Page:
These are the ones I have checked:
Street name
Where am I
GPX recording
Show destination direction
Display position always in center
Show cycle routes

I also like the lines to be shown with more contrast. They are easier to see at a glance.
Under the heading of Map rendering:
select Map style > Touring view

  • Return to the map.  
  • Press near one of the earthen roads. A little bubble will appear with location info, press that and select Set as Destination.
  • Return to your current position by pressing the location icon (circle with blue dot) in the upper right corner of the screen.
  • You'll see that the checkered flag (your destination) has the distance to the spot beside it and that there is a red triangle pointing in its direction.
  • Now set your compass view.  Your options: fixed, north always up, direction of travel, or compass. I prefer north always up.  It seems to help me keep a mental map in my head as I travel around. 
  • If you want to record your track, press the button under the destination flag in the upper right corner. 
Now, go try it out.
While you're out traveling, press in any spot to create a waypoint . There are a few different kinds. If you want the waypoint to be added to the track you're recording, choose "Add GPX waypoint."  If it's a spot you want to return to frequently, consider adding it as a "Favorite" which you can locate under "My Places" in the future.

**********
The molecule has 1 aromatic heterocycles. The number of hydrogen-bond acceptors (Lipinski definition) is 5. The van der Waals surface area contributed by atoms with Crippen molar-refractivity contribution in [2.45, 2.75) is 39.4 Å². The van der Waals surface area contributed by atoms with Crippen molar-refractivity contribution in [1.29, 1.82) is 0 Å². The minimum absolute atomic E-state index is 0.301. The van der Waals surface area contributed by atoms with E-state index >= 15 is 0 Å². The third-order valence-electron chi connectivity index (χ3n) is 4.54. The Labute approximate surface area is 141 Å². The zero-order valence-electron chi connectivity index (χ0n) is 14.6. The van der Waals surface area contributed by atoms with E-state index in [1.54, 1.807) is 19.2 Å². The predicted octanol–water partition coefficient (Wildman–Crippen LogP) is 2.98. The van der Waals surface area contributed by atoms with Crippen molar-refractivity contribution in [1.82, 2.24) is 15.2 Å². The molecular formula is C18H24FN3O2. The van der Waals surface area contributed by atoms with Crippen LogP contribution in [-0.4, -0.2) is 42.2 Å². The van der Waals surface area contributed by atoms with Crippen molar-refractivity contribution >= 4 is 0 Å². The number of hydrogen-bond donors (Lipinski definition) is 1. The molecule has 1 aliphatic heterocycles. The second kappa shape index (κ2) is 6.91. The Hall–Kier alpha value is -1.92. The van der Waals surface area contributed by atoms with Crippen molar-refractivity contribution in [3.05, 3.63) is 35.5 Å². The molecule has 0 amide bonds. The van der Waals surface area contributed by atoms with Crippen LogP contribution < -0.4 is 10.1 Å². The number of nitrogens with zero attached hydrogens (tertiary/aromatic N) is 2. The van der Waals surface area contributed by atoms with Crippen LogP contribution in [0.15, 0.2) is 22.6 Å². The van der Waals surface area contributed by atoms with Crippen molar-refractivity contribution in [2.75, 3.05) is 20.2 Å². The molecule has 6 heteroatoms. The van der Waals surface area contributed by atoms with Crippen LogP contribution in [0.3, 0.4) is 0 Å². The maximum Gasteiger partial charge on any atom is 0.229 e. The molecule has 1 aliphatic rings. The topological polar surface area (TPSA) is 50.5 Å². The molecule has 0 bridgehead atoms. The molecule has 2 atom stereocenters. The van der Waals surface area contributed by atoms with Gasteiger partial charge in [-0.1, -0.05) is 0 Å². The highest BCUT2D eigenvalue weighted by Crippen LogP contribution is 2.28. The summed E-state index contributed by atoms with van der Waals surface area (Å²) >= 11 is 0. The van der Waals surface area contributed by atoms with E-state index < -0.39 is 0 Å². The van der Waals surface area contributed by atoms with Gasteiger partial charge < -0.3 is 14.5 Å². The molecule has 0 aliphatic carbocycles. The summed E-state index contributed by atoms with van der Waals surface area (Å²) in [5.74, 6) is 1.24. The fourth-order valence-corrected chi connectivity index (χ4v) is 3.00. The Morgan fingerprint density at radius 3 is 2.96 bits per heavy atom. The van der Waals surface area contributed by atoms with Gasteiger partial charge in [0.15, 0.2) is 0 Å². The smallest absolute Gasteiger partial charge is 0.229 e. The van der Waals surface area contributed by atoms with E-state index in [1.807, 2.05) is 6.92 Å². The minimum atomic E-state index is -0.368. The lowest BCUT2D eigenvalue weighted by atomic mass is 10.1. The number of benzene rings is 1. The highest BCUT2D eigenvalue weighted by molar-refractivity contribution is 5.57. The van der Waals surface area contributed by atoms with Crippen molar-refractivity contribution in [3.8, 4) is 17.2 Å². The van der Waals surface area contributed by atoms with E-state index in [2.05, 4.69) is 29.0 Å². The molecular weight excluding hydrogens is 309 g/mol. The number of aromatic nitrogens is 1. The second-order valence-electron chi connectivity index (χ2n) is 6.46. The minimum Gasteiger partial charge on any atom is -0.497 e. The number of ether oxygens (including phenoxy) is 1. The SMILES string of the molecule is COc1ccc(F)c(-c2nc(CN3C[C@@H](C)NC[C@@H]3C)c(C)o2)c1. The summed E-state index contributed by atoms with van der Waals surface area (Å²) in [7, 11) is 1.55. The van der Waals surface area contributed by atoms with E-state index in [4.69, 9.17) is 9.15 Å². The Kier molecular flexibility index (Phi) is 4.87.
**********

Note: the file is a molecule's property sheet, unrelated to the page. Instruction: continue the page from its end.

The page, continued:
Where to go from here:
Ok. That seems like a lengthy tutorial to just open a single file. It is, but like I said before, these types of apps are quite powerful and used for diverse purposes, so they have quite a lot of options. Play with it, put questions in the comments, and I'll keep posting about various features and uses.


Scott Redd said...

The links to the GPX and KML files appear to be broken, but I find that I am actually having an enormous amount of fun poring over the PDF files of the county maps. Thank you so much for sharing!

Sydney Brown said...

Scott, yes, I was too hasty in my keyboard shortcuts. I have fixed the links. They should work now. If you try them, please let me know.